Saturday, January 14, 2006

Maryland Wal-Mart Update

We have new details on our earlier report on Maryland's legislative mugging of Wal-Mart. The Washington Times reports on Wal-Mart's future in Maryland:

Executives for Wal-Mart Stores Inc. are debating whether to cancel plans for new outlets in Maryland in response to a new state law requiring the discount retailer to provide a certain level of employee health benefits, a company official said yesterday.

Officials at the Arkansas-based company also are considering challenging the law in federal court, in addition to scrapping plans to build outlets such as a store at Capital Plaza Mall in Landover Hills and a distribution center on the Eastern Shore, Wal-Mart spokeswoman Rhoda M. Washington said.

The legal basis for Wal-Mart's potential challenge is actually pretty simple:

Baltimore lawyer Henry A. Smith, who reviewed the law for the Maryland Chamber of Commerce, said it violates the federal Employee Retirement Income Security Act, the Associated Press reported yesterday.

"Any state attempt to regulate an employee benefit plan is pre-empted by the federal employee benefit law because of the Congress' belief that a single federal regulatory scheme for employee benefits is preferable to 51 separate, varying state schemes," Mr. Smith said.

He said there have been no court cases dealing with a law identical to Maryland's. But he cited "a very close case" from the District in which a federal court struck down a law mandating employee benefit levels because it was pre-empted under federal law.

I'm not an ERISA expert, but it sounds like a promising approach.

The Washington Post adds:

The Maryland Chamber of Commerce and other business groups have argued that the bill is preempted by ERISA...

It's unlikely Wal-Mart will move out of Maryland, though the fate of a distribution center planned for Somerset County, one of the state's least wealthy, hangs in the balance. It could be located in Delaware instead.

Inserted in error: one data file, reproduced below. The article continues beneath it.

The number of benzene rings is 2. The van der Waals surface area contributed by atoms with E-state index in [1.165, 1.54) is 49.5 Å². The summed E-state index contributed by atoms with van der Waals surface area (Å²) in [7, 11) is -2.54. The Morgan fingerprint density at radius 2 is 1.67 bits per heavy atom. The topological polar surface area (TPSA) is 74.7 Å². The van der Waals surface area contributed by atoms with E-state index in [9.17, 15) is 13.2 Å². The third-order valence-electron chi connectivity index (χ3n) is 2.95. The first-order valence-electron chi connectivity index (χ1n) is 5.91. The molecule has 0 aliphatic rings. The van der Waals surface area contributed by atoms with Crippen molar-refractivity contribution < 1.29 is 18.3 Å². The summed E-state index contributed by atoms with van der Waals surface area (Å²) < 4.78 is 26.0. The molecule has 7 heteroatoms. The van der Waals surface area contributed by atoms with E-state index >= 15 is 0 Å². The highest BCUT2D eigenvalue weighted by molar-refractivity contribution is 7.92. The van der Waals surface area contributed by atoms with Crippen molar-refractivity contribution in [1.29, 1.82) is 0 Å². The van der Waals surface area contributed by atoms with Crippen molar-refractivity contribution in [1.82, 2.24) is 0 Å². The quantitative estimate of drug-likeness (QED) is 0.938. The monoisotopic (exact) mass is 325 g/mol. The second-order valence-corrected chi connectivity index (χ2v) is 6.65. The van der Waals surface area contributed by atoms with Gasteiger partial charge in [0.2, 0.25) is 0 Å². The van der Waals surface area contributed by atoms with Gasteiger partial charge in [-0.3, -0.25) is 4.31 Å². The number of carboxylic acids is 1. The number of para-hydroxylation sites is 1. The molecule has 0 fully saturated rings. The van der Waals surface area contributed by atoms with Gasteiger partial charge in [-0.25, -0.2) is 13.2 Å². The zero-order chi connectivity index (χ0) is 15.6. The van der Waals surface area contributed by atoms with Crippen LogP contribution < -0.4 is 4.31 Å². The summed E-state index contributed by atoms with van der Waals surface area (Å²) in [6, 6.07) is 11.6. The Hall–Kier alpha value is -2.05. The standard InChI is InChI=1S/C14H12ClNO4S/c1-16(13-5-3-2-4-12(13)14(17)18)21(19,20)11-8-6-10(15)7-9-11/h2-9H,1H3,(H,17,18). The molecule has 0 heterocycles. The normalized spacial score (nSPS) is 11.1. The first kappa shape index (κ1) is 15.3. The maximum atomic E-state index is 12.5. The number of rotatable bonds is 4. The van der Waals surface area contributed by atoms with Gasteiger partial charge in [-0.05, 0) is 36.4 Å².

It might not be worth withdrawing entirely from Maryland, especially if various solutions are implemented, but the distribution center should be built in Delaware whether the law is overturned or not. By passing the law in the first place, Maryland has demonstrated its hostility to business. Delaware has not.

I should also add some important statistics for the policy debate (from the Times):
"More than three-fourths of Wal-Mart associates have health insurance," company spokeswoman Sarah Clark said Thursday. "And every Wal-Mart [worker] in Maryland -- both full-time and part-time -- can become eligible for health coverage that costs as little as $23 per month."
And from the Post:
[Wal-mart's 2004] health care spending amounted to about 5 percent of payroll. Last year... it had risen to more than 7 percent. Recently, Wal-Mart began offering a more affordable benefits plan, costing as little as $23 a month for a single worker in Maryland.
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2 comments:

Speedmaster said...

I made a blog post about this earlier today, I think the linked article is very well done.

http://amateureconblog.blogspot.com/2006/01/incredible-stuff-machine-by-llewellyn.html

yachismom said...

We have a problem here in Spokane with Wal-Mart wanting to open a center on the South Hill. Area residents do not want it. Interestingly many of the people who are anti Wal-Mart come out to Spokane Valley to shop at our Wal-Mart. We make the money off of them. :) I love it! I hate government interfering with business. Wal-Mart needs to just locate their new stores as close as they can to the areas that do not want them. And make money off of the very people who are against them.